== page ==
I’ve just seen CBT Nuggets video on YouTube entitled “How to Transition to DevOps” and though I cancelled their subscription quite some time ago it sparked my interest and made it very tempting to subscribe again (if only not my financial and time budget constraints).
I really like expressive quotes and explanations which use analogy and one from this video which I really liked can be found below. Along with some basic theory on what is and how to approach DevOps in this video Shawn Powers shows little demo which demonstrates how to use Chef recipe for configuration management, and next goes the following conclusion:
“…configuration automation is awesome example of how DevOps is kind of taking two different worlds the world of installing packages and uploading files and code which allows us to programmatically solve problems and put them together kind of like peanut butter and chocolate goes together to make a Reese’s Cup and it’s you know awesome it’s better than the sum of its parts…”
Nice. And I also need to try these Reese’s Peanut Butter Cups now even if it a bit violates healthy diet 🙂 Think it goes well with coffee and IT training videos (if consumed in limited amounts).
I just looked at DevOps courses available at CBT Nuggets at the moment and though it seems there is no DevOps overview/general course available so far they already have courses on specific tools (Puppet, Chef, Docker, Ansible).
Well it is actually not even a post, but I just wanted to jot down this quote of John Chambers, the creator of R, which is helpful for understanding computations in R:
To understand computations in R, two slogans are helpful: 1. Everything that exists is an object. 2. Everything that happens is a function call.
John Chambers, the creator of R
Being keen language learner and somewhat amateur linguist I just started quite interesting course on edx.org – “Language Revival: Securing the Future of Endangered Languages”. This course offered by University of Adelaide and delivered by Ghil’ad Zuckermann and Rob Amery. Course promises interesting overview of such things as linguicide (language killing) and glottophagy (language eating) and most importantly language reclamation as response to that (why and how). Course will use case studies of Hebrew and Kaurna languages. I just started with course materials but already found it very interesting starting from palimpsest as a metaphor for language and the quote of 1st South African president Nelson Mandela which I wanted to jot down here in this post. Here is the quote:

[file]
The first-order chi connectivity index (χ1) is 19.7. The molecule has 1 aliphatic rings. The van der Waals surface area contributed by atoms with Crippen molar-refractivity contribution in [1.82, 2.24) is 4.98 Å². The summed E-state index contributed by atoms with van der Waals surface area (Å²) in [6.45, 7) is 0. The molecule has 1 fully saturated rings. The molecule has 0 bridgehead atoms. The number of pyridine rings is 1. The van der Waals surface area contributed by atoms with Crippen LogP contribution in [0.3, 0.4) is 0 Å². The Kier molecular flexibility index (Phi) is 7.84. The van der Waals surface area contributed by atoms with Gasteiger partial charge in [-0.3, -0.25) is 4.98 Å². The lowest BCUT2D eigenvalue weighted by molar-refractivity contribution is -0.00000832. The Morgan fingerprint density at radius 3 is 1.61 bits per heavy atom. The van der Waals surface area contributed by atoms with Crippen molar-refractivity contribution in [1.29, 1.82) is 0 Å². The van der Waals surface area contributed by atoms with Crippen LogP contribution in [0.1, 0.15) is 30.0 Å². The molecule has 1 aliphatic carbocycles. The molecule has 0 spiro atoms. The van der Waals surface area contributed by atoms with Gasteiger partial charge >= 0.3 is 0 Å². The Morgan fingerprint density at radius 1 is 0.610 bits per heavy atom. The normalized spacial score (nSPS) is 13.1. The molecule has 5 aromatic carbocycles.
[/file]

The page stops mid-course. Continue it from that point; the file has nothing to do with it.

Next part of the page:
“If you talk to a man in a language he understands, that goes to his head. If you talk to him in his language, that goes to his heart.”
This is proper way to look at the language which sometimes can be forgotten in the world dominated by some “dialect(s) with an army and navy”.
By the way Nelson Mandela learned Afrikaans during his time imprisoned in Robben Island. There is another his quote on language I found, this one from his book “Long Walk to Freedom” worth mentioning here:
“Without language, one cannot talk to people and understand them; one cannot share their hopes and aspirations, grasp their history, appreciate their poetry, or savor their songs.”
The quote in the title of this post is from one of the recent episodes of Numberophile YouTube channel, and I really like this quote, so decided to jot it down here:
“The road to wisdom? Well it’s plain and simple to express err and err and err again but less and less and less”\n
The video I mentioned features Don Knuth (author of “The Art of Computer Programming” and father of the analysis of algorithms) speaking about the Dragon Curve, superellipse and learning from his mistakes, here it is:
Found this nice quotation in “Governance of IT: An executive guide to ISO / IEC 38500” by A. L. Holt:
On two occasions I have been asked [by members of Parliament], Pray, Mr. Babbage, if you put into the machine wrong figures, will the right answers come out?’ I am not able to comprehend the kind of confusion of ideas that could provoke such a question.